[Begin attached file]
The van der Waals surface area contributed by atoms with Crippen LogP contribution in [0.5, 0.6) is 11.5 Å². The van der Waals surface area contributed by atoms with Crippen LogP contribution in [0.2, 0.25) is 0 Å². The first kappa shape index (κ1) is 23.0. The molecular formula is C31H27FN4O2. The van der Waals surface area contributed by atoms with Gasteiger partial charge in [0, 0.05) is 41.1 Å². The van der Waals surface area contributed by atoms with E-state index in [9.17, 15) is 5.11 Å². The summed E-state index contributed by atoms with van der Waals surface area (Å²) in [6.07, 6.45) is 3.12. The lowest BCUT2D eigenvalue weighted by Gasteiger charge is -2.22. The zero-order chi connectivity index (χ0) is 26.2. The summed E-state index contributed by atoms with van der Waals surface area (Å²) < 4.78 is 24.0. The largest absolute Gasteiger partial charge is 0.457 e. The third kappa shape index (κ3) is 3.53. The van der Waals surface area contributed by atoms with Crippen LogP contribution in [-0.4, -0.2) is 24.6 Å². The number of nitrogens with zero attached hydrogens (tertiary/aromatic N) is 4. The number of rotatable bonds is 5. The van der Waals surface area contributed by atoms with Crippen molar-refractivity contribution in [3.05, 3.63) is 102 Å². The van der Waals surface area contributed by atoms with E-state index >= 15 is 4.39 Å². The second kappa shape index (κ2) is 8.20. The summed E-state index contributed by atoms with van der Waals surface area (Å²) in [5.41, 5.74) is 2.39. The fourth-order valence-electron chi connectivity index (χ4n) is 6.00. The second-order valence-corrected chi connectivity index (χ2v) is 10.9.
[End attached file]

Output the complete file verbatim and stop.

The van der Waals surface area contributed by atoms with Crippen LogP contribution in [0.5, 0.6) is 11.5 Å². The van der Waals surface area contributed by atoms with Crippen LogP contribution in [0.2, 0.25) is 0 Å². The first kappa shape index (κ1) is 23.0. The molecular formula is C31H27FN4O2. The van der Waals surface area contributed by atoms with Gasteiger partial charge in [0, 0.05) is 41.1 Å². The van der Waals surface area contributed by atoms with E-state index in [9.17, 15) is 5.11 Å². The summed E-state index contributed by atoms with van der Waals surface area (Å²) in [6.07, 6.45) is 3.12. The lowest BCUT2D eigenvalue weighted by Gasteiger charge is -2.22. The zero-order chi connectivity index (χ0) is 26.2. The summed E-state index contributed by atoms with van der Waals surface area (Å²) < 4.78 is 24.0. The largest absolute Gasteiger partial charge is 0.457 e. The third kappa shape index (κ3) is 3.53. The van der Waals surface area contributed by atoms with Crippen LogP contribution in [-0.4, -0.2) is 24.6 Å². The number of nitrogens with zero attached hydrogens (tertiary/aromatic N) is 4. The number of rotatable bonds is 5. The van der Waals surface area contributed by atoms with Crippen molar-refractivity contribution in [3.05, 3.63) is 102 Å². The van der Waals surface area contributed by atoms with E-state index >= 15 is 4.39 Å². The second kappa shape index (κ2) is 8.20. The summed E-state index contributed by atoms with van der Waals surface area (Å²) in [5.41, 5.74) is 2.39. The fourth-order valence-electron chi connectivity index (χ4n) is 6.00. The second-order valence-corrected chi connectivity index (χ2v) is 10.9.